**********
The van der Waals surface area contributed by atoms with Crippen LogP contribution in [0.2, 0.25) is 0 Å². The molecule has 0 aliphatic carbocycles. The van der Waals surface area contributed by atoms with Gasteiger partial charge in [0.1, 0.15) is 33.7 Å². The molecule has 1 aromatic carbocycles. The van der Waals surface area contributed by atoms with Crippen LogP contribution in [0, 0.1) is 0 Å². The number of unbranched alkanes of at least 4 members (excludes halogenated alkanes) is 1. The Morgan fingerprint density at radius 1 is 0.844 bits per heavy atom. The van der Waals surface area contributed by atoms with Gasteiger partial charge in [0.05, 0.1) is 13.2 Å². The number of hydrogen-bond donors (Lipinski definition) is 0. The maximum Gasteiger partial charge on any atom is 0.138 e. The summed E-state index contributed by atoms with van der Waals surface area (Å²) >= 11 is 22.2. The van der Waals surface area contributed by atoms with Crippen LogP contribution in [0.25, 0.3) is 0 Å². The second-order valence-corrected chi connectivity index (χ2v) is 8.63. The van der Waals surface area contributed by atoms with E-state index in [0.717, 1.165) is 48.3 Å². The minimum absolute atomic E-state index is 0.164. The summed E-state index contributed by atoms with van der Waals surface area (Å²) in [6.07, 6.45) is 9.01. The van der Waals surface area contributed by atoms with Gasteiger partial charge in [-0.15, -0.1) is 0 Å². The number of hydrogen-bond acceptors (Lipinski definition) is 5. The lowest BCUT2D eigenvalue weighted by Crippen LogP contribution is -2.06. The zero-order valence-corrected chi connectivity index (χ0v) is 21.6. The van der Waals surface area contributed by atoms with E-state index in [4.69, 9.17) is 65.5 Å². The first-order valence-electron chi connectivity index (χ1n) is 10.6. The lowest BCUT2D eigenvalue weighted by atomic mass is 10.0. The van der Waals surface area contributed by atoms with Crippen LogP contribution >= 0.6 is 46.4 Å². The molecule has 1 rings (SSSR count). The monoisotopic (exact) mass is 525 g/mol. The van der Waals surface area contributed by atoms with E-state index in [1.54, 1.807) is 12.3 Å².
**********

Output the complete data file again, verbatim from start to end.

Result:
The van der Waals surface area contributed by atoms with Crippen LogP contribution in [0.2, 0.25) is 0 Å². The molecule has 0 aliphatic carbocycles. The van der Waals surface area contributed by atoms with Gasteiger partial charge in [0.1, 0.15) is 33.7 Å². The molecule has 1 aromatic carbocycles. The van der Waals surface area contributed by atoms with Crippen LogP contribution in [0, 0.1) is 0 Å². The number of unbranched alkanes of at least 4 members (excludes halogenated alkanes) is 1. The Morgan fingerprint density at radius 1 is 0.844 bits per heavy atom. The van der Waals surface area contributed by atoms with Gasteiger partial charge in [0.05, 0.1) is 13.2 Å². The number of hydrogen-bond donors (Lipinski definition) is 0. The maximum Gasteiger partial charge on any atom is 0.138 e. The summed E-state index contributed by atoms with van der Waals surface area (Å²) >= 11 is 22.2. The van der Waals surface area contributed by atoms with Crippen LogP contribution in [0.25, 0.3) is 0 Å². The second-order valence-corrected chi connectivity index (χ2v) is 8.63. The van der Waals surface area contributed by atoms with E-state index in [0.717, 1.165) is 48.3 Å². The minimum absolute atomic E-state index is 0.164. The summed E-state index contributed by atoms with van der Waals surface area (Å²) in [6.07, 6.45) is 9.01. The van der Waals surface area contributed by atoms with Gasteiger partial charge in [-0.15, -0.1) is 0 Å². The number of hydrogen-bond acceptors (Lipinski definition) is 5. The lowest BCUT2D eigenvalue weighted by Crippen LogP contribution is -2.06. The zero-order valence-corrected chi connectivity index (χ0v) is 21.6. The van der Waals surface area contributed by atoms with E-state index in [4.69, 9.17) is 65.5 Å². The first-order valence-electron chi connectivity index (χ1n) is 10.6. The lowest BCUT2D eigenvalue weighted by atomic mass is 10.0. The van der Waals surface area contributed by atoms with Crippen LogP contribution >= 0.6 is 46.4 Å². The molecule has 1 rings (SSSR count). The monoisotopic (exact) mass is 525 g/mol. The van der Waals surface area contributed by atoms with E-state index in [1.54, 1.807) is 12.3 Å².